A number of years ago, I hunted with several blackpowder revolvers in New England (upstate VT) using a Colt Army .44 and a Camera. The Colt .44 was carried in a shoulder holster and I just held the camera with telephoto lense., which I used for spotting in heavy conifer brush!
    [​IMG]

    Enjoy!
     
  5. warbirdlover

    warbirdlover Member

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    Btw, Wisconsin deer DWARF Pennsylvania deer. I had a buddy who moved here from Pennsylvania and he couldn't believe the body mass on our deer. Then, of course, you go to Canada and their deer dwarf ours, LOL. 200 lb field dressed bucks are very common. Most field dress over 150 lbs. I see a couple every year 240 lbs field dressed (weighing them on the registration station scales).

    Well, on the killing power of these guns, how did anyone win a gunfight with them if they didn't kill quickly?

    Somewhere I read where you should shoot a modern handgun into a barrel and then a .44 black powder. That the modern gun makes clean round holes and the black powder rips and tears huge ragged holes in the barrel?

    I highly doubt I'll actually use it on deer unless one walks by at 10 yards since I'll have my trusty Ruger stainless synthetic .300 Win Mag rifle along but thought this could make an interesting post.

    I have seen most of the wounding on our deer (harvested during gun season with festering wounds) caused from lousy shots by bowhunters. Nothing against bowhunting (two time Wisconsin state archery champion and shot competitive archery for 25 years) but too many bowhunters don't practice enough to get good enough to hunt. But they're out there anyway.
     
  6. Camp David

    Camp David member

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  7. RyanM

    RyanM Member

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    Same way people win gunfights with .380s and .32s. "Oh my god I've been shot!" tends to be more of a factor than actual physiological damage in the majority of human shootings. For instance, the .357 SIG has a much better track record than the 9mm, yet testing in tissue simulant shows that the .357 SIG basically replicates 9mm ballistics, with a small amount more temporary cavitation (which does not contribute to wounding effect at handgun velocities). However, the .357 SIG is considerably louder and flashes brighter than 9mm, making it have more of a psychological effect.

    Same with the .357 magnum vs. .38 SPL. While modern .357 magnum ammo does fine, back in the 70's and 80's, all you had to choose from were softpoints which only expanded some of the time, or hollowpoints which broke into a million pieces on impact. The .38 SPL lead hollowpoints of the time, on the other hand, did just fine; they'd expand and penetrate pretty well. Yet the .357 magnum had a better street record, because they were louder and brighter.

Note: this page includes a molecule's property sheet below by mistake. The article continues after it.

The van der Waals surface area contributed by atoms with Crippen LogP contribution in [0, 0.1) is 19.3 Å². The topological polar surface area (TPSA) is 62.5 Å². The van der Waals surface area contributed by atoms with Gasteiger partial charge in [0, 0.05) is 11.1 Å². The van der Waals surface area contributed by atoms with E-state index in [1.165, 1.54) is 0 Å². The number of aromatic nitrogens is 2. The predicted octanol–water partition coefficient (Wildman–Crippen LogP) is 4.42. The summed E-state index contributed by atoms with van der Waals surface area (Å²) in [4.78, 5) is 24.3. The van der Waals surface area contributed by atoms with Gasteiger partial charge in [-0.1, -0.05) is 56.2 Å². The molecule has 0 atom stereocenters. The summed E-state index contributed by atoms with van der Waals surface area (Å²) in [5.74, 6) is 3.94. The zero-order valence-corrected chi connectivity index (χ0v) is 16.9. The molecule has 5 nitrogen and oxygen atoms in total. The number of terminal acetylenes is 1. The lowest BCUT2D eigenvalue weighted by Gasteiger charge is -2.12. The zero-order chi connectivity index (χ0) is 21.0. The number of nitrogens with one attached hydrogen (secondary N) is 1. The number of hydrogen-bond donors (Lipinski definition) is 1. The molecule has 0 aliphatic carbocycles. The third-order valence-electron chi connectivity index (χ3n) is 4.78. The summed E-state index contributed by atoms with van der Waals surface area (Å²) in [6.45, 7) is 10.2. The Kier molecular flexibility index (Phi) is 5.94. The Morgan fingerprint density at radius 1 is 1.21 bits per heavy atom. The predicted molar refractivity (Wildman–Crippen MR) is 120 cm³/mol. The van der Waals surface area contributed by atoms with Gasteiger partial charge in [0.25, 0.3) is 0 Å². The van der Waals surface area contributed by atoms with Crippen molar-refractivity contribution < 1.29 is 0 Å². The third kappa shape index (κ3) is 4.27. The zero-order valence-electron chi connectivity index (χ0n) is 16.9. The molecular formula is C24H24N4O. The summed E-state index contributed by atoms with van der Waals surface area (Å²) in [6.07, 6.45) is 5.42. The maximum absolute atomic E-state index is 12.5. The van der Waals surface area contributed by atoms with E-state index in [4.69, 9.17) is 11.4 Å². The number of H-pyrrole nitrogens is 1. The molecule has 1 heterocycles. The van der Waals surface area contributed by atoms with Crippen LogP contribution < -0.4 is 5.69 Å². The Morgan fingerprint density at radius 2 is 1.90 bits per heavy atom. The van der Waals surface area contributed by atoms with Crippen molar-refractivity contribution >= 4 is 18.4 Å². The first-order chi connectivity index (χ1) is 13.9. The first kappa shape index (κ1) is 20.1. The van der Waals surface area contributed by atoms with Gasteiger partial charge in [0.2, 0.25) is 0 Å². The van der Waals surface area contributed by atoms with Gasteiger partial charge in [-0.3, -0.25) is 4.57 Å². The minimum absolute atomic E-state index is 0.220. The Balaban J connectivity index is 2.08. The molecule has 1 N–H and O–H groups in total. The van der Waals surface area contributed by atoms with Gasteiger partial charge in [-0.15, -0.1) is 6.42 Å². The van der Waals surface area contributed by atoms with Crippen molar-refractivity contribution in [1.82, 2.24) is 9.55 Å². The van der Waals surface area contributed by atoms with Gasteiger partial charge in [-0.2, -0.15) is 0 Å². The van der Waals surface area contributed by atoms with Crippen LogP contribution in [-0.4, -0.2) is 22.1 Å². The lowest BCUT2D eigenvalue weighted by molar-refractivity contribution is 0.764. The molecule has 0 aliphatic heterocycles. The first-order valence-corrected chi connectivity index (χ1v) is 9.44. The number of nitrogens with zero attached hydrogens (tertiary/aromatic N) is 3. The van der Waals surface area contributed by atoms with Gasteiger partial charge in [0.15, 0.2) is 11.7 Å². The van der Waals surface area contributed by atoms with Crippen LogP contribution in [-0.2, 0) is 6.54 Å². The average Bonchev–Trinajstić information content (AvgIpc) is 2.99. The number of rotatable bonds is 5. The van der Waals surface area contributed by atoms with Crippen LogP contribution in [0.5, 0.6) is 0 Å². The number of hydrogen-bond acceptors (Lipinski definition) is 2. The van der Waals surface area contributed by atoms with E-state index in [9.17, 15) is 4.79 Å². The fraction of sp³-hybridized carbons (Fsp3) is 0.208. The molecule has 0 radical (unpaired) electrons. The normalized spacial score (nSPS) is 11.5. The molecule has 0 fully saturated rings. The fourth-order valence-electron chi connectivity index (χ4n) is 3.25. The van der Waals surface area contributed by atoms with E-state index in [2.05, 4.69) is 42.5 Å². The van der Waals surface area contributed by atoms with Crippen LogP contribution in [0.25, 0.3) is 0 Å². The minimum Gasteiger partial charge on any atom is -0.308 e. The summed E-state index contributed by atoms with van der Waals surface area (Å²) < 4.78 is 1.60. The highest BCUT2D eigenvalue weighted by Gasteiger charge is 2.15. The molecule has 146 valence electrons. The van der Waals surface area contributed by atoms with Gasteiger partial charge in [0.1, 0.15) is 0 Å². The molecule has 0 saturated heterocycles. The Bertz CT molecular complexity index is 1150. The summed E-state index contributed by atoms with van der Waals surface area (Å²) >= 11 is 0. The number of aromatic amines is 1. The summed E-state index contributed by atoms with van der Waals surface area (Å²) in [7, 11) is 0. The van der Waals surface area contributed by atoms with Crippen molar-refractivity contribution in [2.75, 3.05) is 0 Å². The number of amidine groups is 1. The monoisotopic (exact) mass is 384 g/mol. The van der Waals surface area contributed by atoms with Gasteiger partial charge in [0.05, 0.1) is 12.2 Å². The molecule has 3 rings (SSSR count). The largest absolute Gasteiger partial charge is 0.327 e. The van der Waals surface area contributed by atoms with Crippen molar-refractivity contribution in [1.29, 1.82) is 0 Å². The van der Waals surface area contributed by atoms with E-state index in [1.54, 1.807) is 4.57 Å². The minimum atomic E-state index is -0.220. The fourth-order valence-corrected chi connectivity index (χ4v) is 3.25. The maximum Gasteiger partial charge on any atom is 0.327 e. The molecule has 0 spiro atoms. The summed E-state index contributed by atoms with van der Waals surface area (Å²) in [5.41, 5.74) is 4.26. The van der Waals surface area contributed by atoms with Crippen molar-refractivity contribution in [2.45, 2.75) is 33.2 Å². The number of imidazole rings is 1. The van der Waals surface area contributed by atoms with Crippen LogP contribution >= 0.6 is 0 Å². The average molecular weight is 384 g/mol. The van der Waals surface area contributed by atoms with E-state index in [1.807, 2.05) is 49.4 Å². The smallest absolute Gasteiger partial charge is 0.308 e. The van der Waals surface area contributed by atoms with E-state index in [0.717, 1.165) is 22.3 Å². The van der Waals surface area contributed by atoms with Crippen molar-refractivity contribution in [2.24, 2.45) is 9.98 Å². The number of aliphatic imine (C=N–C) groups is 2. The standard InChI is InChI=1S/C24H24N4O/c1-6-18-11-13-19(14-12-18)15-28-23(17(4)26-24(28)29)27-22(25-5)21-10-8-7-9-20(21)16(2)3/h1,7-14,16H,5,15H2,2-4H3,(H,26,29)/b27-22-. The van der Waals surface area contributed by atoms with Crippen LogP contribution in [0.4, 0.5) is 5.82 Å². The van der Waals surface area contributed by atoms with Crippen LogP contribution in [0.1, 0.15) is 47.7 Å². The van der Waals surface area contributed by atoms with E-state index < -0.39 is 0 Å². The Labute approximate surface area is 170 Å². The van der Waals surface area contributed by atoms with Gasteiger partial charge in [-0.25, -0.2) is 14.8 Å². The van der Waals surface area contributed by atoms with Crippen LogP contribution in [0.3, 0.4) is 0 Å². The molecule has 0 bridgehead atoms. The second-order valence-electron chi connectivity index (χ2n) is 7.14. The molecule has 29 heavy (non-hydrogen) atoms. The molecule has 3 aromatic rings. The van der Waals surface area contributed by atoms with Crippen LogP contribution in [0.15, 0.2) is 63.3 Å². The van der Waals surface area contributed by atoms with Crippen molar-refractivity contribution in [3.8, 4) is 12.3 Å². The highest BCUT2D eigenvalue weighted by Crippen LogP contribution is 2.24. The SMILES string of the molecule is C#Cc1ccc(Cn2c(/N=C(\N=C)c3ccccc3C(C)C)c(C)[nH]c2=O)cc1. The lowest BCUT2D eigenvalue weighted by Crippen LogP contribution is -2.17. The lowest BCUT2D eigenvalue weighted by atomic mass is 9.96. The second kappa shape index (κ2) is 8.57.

There are several recorded instances where people (including violent criminals) collapsed unconscious after being shot in the arm or leg (flesh wound only), or even missed entirely. And not just with .357 magnums, though these instances are most common at close range, in dim lighting, with a "flashy" gun. About the same number as all the cases where some dude got hit 20 times and kept running.

    And of course, black powder guns tend to make a fireball that put smokeless powder to shame.

    In a nutshell, "stopping power" amounts to either hitting someone where it counts, or making them panic and/or faint because they think they've been shot (whether they actually have or not). If you hit a nonvital area, and they don't realize they've got a hole in them, or are determined/enraged/just plain mean enough that they don't care, the biggest bullet in the world won't do squat in the short term. And animals aren't going to just give up the way humans do.


    Try doing the same thing with a Red Ryder and a magnum pellet gun, only shooting a pop can instead of a barrel. The Red Ryder will dent the can pretty good, rip a ragged hole out of it, and send it flying. The pellet gun, on the other hand, will just zip pellets right through without disturbing the can much, leaving small .177" holes on either side. Then see which one drops ground squirrels faster.
     
  8. warbirdlover

    warbirdlover Member

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    Well, one thing is missing. Adrenalin. You're in a gun fight (or war) and you can take a lot of damage and still go on.

    My brother had half his calf blown off by a mortar shell in Vietnam and his first reaction was to get up and run. He flopped around like a fish out of water until the feeling came back in his legs and hiked all night to get away using a stick and bleeding profusely. Fainting from fright was the last thing on his mind.

    I think if you were on the receiving end of a .44 black powder revolver you'd be in a world of hurt. It's sure not a bb gun.
     
  9. Beartracker

    Beartracker Member

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    Warbirdlover has it right here when it comes to being on the recieveing end of the .44 cap and ball.
    Over the years I have taken many deer with my .45 Kentucky long pole with 70g fffg and none of them went over 30 yards.